World Environment Day, the Australian Institute of Aboriginal and Torres Strait Islander Studies (AIATSIS) Summit, the digital determinants of health and kangaroo mother care are among the topics covered this week.
We also bring news on paramedics, a popular resource for readers keen to improve their writing – and a public health message from Sesame Street.
We provide policy makers with empirical evidence that the tax-paying public in the UK, US, Canada and Australia are prepared for their government to accept large reductions in economic output (GDP) to save lives in the next pandemic, ranging from $3.92 million USD (Canada) to $7.19 million USD (Australia) per death avoided.”
World Environment Day
In the week marking World Environment Day, we’ve been reminded of the terrible costs of war, including for the environment.
The destruction of the Kakhovka dam in Ukraine is a “monumental humanitarian, economic and ecological catastrophe”, according to United Nations Secretary-General António Guterres.
The World Health Organization has urged action on vaping, with one official expressing concern about an increase in vaping among Australian youth.
The AIATSIS Summit 2023 is being co-convened this week with South West Aboriginal Land and Sea Council on Noongar Boodja.
Read the paper, ‘Preparing for future pandemics: A multi-national comparison of health and economic trade-offs’. It found: Members of the public in all four countries (Australia, Canada, the US and UK) were willing to pay considerable amounts in forgone GDP per death avoided in the population, ranging from 0.00003% to 0.00051% of GDP. This is equivalent to a reduction in GDP of $3.92million USD in Canada, $4.39 million USD in the UK, $5.57 million USD in the US and $7.19 million USD in Australia.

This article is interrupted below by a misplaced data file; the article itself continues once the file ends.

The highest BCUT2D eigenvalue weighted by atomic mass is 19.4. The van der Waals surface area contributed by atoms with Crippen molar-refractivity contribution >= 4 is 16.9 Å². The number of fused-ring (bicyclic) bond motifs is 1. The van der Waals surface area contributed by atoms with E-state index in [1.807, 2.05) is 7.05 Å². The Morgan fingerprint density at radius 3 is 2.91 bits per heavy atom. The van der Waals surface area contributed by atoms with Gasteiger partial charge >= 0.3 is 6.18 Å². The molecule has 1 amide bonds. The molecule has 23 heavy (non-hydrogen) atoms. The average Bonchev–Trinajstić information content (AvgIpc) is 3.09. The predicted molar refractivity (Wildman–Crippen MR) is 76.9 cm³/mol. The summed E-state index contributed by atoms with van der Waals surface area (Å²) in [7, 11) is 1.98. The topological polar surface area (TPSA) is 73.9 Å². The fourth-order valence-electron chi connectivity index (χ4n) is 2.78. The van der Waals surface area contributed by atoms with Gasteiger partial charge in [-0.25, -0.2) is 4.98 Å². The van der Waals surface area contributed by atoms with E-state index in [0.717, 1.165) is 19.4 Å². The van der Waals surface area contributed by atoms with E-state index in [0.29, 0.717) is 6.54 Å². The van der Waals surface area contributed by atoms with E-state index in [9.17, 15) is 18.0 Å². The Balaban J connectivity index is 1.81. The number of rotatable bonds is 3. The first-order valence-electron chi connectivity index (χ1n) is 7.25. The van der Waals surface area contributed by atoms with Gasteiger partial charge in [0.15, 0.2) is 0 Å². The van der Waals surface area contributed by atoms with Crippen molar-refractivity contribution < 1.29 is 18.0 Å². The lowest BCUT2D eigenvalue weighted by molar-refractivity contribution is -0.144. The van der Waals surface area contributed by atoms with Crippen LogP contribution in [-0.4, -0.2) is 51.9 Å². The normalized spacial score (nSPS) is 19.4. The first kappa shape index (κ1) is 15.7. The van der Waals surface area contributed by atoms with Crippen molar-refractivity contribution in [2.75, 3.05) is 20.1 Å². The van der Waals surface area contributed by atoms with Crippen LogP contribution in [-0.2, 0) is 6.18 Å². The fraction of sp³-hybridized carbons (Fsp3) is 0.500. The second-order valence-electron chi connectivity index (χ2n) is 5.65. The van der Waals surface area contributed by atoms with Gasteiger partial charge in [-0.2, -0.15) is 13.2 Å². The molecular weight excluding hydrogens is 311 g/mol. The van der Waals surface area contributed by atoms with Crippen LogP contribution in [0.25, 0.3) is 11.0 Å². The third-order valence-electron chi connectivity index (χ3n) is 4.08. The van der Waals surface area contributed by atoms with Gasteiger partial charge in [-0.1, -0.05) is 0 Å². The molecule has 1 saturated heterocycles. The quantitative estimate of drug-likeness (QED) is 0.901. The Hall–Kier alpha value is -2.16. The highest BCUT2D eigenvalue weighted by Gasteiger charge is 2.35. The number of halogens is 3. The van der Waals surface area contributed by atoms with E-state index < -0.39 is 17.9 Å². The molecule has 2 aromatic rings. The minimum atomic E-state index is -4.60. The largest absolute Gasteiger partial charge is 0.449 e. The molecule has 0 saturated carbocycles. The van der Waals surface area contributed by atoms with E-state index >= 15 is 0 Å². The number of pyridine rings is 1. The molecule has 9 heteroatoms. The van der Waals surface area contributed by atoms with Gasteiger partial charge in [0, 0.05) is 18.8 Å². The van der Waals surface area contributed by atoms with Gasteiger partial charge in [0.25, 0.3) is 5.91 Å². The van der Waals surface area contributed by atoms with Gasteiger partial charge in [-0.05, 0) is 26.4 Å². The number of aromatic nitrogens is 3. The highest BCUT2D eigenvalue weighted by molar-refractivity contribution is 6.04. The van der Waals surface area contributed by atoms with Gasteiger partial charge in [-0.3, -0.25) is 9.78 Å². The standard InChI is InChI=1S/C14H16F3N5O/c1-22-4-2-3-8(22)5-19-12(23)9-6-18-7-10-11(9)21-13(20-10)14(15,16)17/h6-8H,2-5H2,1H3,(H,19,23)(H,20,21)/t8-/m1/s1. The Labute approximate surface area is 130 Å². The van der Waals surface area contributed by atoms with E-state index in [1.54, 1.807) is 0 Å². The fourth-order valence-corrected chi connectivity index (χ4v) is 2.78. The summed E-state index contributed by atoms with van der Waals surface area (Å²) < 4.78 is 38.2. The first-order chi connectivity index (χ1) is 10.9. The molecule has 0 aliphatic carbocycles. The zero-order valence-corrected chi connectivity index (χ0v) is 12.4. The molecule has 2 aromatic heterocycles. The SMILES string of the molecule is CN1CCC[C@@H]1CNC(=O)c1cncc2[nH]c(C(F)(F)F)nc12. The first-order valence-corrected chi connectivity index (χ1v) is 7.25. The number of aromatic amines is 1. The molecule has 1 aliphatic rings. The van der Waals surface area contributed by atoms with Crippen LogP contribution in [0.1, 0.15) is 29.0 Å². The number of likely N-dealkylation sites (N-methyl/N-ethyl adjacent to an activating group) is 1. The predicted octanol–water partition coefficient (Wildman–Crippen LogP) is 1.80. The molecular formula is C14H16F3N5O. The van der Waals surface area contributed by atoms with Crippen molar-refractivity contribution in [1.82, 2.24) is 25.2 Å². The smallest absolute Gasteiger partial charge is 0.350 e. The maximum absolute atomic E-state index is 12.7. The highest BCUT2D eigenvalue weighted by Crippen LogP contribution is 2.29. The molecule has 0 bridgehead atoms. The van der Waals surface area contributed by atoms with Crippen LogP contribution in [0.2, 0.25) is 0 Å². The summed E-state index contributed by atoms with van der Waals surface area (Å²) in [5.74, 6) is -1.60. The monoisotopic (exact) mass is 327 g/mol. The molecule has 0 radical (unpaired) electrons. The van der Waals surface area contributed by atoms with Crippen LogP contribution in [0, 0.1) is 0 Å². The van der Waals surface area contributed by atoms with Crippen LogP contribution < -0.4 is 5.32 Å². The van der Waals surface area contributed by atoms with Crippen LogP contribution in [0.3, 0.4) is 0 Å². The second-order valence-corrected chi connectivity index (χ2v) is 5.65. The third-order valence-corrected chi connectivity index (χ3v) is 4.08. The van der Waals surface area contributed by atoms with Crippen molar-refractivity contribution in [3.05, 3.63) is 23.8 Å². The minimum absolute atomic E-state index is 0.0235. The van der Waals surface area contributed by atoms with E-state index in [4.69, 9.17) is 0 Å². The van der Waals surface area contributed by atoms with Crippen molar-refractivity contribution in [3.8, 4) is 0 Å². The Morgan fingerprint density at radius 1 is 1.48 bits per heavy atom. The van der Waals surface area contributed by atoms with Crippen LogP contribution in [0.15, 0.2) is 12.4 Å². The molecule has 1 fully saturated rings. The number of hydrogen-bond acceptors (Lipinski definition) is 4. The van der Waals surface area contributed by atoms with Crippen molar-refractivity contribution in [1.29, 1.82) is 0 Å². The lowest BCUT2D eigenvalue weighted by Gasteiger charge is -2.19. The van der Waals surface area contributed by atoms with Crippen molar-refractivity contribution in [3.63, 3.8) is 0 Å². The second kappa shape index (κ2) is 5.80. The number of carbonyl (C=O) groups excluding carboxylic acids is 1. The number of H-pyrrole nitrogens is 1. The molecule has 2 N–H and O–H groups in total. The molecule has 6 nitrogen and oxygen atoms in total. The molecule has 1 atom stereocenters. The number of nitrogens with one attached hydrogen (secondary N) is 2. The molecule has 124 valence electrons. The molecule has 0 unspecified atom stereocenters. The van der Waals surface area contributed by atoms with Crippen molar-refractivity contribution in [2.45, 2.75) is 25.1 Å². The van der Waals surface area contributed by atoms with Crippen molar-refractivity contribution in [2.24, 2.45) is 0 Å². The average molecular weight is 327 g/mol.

The researchers report: “We provide policy makers with empirical evidence that the tax-paying public in the UK, US, Canada and Australia are prepared for their government to accept large reductions in economic output (GDP) to save lives in the next pandemic, ranging from $3.92 million USD (Canada) to $7.19 million USD (Australia) per death avoided. Indeed, in the UK and Australia they were prepared to pay more than the value of a prevented fatality and value of statistical life figures used by government in public policy to prevent death in non-pandemic settings (UK uses a VPF £1.6 million GBP ($2.11 million USD) (HM Treasury, 2020); Australia uses a VSL of $4.9 million AUD ($3.55 million USD) (Australian Government, 2019).”
Read the paper, Simple rules for concise scientific writing
Read the paper, ‘Negotiating policy ideas: Participatory action research projects across five European countries’ Read the study, ‘Perinatal outcomes of socially disadvantaged women in Australia: A population-based retrospective cohort study’.
The authors report: “Social disadvantage has a marked negative impact on perinatal outcomes. This aligns with national and international evidence regarding the impact of disadvantage. Strategies that improve access to, and reduce fragmentation in, maternity care in addition to initiatives that address the social determinants of health may contribute to improving perinatal outcomes for socially disadvantaged women.”
Opportunities and events